The ambition of the GCC’s governments has been evident not only in their countries’ burgeoning infrastructures over the last few decades, but also in their ICT strategies for the future.
Initiatives such as Smart Dubai, Qatar Connect 2020 and Saudi Vision 2030 have all identified technology as a crucial pillar in building more educated and connected societies. And rightly so. In the last few years, the reality that fossil fuel-dependent economies need to diversify has been striking against the backdrop of the falling oil price. Nonetheless, while GCC governments’ strategies may be on the right track, they would be well-advised to heed the examples of countries around the world who have already succeeded in delivering transformational ICT solutions for their citizens.
Alaa Elshimy, managing director and vice president, Huawei Enterprise Business, Middle East, believes that the GCC’s leaders need to prioritise their citizen’s needs before anything else. “From a strategy perspective, governments need to operate with the underlying objective of serving the public, by placing user needs as the top priority,” he says. “Public services need to be delivered in a creative manner, customised to user needs.” Elshimy goes on to add that a culture of openness is essential in building the public’s trust. “There also needs to be a strong culture of transparency and sharing of government-owned data with the public. In addition, communication and collaboration between government departments is highly encouraged.”
Yasser Zeineldin, CEO, eHosting DataFort, agrees that openness needs to be a central part of a government’s thinking. “For an effective government ICT strategy, it is important for citizens and government organisations to collaborate and for the government to promote open data amongst different public sector organisations,” he says.
Elshimy and Zeineldin may well have had Estonia in mind when picturing a nation that has excelled in terms of its transparency with technology. Not a country that springs to mind for technological innovation, Estonia’s government has strived to empower its 1.3 million citizens with ease of service and openness of data.
This culture has been ingrained for some time now. Estonian passed its Digital Signatures Act in 2000, and allowed purely online voting for its governmental elections five years later, and has since had its IT systems defined by its national public key infrastructure. This sees citizens bound to their cryptographic keys, allowing them to sign contracts in electronic or paper form, as well as accessing a whole host of government services with their unique identity number.
The government has gone a few steps further in this drive for technology openness for its citizens, however. Mobile ID-enabled SIM cards are almost ubiquitous in the country, while citizens can view a record of who has accessed their data across government agencies, and are able to report public sector employees who access their data without just cause.
An Asian counterpart leading the way for ICT development has some notable similarities to the country with the strongest ICT infrastructure in the GCC. Singapore, like the UAE, has a small population and a large expatriate community. In 2015, the government introduced the ‘Smart Nation’ initiative with the aim of Singapore becoming the world’s first smart nation by 2025. According to the World Economic Forum’s Global Information Technology Report 2016, meanwhile, Singapore was the highest-placed country in the world in network readiness.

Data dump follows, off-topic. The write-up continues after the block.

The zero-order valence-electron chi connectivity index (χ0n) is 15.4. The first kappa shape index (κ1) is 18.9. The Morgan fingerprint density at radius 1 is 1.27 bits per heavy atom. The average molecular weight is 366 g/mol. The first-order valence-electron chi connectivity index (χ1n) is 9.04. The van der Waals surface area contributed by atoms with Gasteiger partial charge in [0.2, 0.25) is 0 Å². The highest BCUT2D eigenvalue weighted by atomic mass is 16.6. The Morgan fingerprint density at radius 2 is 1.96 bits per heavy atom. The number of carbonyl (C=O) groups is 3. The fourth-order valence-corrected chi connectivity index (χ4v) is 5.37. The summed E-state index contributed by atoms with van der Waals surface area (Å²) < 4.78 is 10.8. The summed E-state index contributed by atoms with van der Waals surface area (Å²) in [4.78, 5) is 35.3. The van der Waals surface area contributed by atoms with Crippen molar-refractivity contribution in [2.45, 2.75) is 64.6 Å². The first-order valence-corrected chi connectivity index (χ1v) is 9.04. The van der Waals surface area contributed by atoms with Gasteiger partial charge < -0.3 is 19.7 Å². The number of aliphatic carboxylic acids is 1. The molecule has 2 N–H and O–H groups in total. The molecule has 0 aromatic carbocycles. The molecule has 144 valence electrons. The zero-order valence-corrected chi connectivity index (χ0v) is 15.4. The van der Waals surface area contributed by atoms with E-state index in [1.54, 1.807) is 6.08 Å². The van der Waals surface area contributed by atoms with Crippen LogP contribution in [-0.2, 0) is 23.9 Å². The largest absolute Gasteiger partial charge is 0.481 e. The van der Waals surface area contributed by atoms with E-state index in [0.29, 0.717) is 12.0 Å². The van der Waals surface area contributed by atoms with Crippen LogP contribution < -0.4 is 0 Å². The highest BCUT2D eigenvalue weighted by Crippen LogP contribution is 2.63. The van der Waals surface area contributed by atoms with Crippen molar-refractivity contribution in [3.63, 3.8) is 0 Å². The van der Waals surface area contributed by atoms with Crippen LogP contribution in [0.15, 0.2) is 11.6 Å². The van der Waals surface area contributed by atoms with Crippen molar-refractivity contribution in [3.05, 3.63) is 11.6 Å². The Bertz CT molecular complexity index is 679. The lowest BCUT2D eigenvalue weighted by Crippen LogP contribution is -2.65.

“Singapore is definitely a shining example when it comes to providing ICT services to its citizens, where citizens and businesses in the country can access more than 1,600 online services and more than 300 mobile services provided by the government,” Zeineldin says. “More than three decades ago, Singapore recognised ICT as a key enabler and they planned and executed several master plans towards becoming a smart and intelligent nation.”
Elshimy agrees, “Singapore has shown great progress in ICT transformation, especially with their ‘Smart Nation’ initiative,” he says. He goes on to cite other nations that have already made significant progress, particularly those in the Asia-Pacific region. “Australia, Singapore, South Korea and the United Kingdom are some countries that are leading the way in digital transformation.”
On the right track
There’s no doubt that regional governments are on the right track, as the pace of development on home soil continues to accelerate. The consensus is that the UAE has set the standard in the region for the pace of optimisation, with a view to digital transformation. “Gulf countries have been increasingly coping with the need for rapid digitalisation in business and government,” Elshimy says.
In a study commissioned by Huawei and undertaken by global research firm Navigant, Dubai emerged first in a smart city index that studied 10 Gulf cities’ strategies and execution of smart city campaigns. Dubai stood out for its strategic vision coupled with a clear understanding of the practical requirements to deliver on it.
“The UAE in particular has been instrumental in leading the way for ICT transformation in the GCC, and will continue to for the foreseeable future,” Elshimy adds. “The main reason is the continued development in the country’s new initiatives such as Smart Dubai, e-Government, and the recently announced 10X initiative, among others.”
Zeineldin agrees on the region’s standout nation for technology deployment. “The UAE definitely leads in the GCC region in terms of digital adoption, with Dubai leading the way to becoming the smartest city in the world,” he says. “Dubai has witnessed smart infrastructure being built based on the latest and cutting-edge technology, and the government now aspires to transform the emirate not only as the smartest city but also the happiest city in the world over the next few years.”